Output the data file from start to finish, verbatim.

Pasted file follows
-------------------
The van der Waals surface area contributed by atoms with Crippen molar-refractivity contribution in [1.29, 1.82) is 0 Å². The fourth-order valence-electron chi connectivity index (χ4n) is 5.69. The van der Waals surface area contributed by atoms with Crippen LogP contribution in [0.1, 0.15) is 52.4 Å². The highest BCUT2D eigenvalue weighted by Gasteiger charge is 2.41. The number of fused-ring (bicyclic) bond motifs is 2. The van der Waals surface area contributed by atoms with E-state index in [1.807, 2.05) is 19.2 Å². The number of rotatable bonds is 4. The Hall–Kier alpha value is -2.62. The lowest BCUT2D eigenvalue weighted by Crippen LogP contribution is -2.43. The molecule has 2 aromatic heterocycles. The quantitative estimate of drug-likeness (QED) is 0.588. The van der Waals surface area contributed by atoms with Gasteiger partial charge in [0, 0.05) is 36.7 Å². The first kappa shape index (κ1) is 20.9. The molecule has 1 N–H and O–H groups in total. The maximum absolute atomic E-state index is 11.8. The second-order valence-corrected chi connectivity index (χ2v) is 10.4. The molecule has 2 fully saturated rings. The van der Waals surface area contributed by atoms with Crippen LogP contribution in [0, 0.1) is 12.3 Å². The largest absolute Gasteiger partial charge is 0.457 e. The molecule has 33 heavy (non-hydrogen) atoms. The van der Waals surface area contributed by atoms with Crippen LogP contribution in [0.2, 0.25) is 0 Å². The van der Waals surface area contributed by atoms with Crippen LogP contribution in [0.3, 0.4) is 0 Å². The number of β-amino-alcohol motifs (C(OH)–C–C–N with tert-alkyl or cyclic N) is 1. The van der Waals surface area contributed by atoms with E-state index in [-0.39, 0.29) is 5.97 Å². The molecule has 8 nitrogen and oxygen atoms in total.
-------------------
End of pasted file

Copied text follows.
The van der Waals surface area contributed by atoms with Crippen molar-refractivity contribution in [1.29, 1.82) is 0 Å². The fourth-order valence-electron chi connectivity index (χ4n) is 5.69. The van der Waals surface area contributed by atoms with Crippen LogP contribution in [0.1, 0.15) is 52.4 Å². The highest BCUT2D eigenvalue weighted by Gasteiger charge is 2.41. The number of fused-ring (bicyclic) bond motifs is 2. The van der Waals surface area contributed by atoms with E-state index in [1.807, 2.05) is 19.2 Å². The number of rotatable bonds is 4. The Hall–Kier alpha value is -2.62. The lowest BCUT2D eigenvalue weighted by Crippen LogP contribution is -2.43. The molecule has 2 aromatic heterocycles. The quantitative estimate of drug-likeness (QED) is 0.588. The van der Waals surface area contributed by atoms with Gasteiger partial charge in [0, 0.05) is 36.7 Å². The first kappa shape index (κ1) is 20.9. The molecule has 1 N–H and O–H groups in total. The maximum absolute atomic E-state index is 11.8. The second-order valence-corrected chi connectivity index (χ2v) is 10.4. The molecule has 2 fully saturated rings. The van der Waals surface area contributed by atoms with Crippen LogP contribution in [0, 0.1) is 12.3 Å². The largest absolute Gasteiger partial charge is 0.457 e. The molecule has 33 heavy (non-hydrogen) atoms. The van der Waals surface area contributed by atoms with Crippen LogP contribution in [0.2, 0.25) is 0 Å². The van der Waals surface area contributed by atoms with Crippen LogP contribution in [0.3, 0.4) is 0 Å². The number of β-amino-alcohol motifs (C(OH)–C–C–N with tert-alkyl or cyclic N) is 1. The van der Waals surface area contributed by atoms with E-state index in [-0.39, 0.29) is 5.97 Å². The molecule has 8 nitrogen and oxygen atoms in total.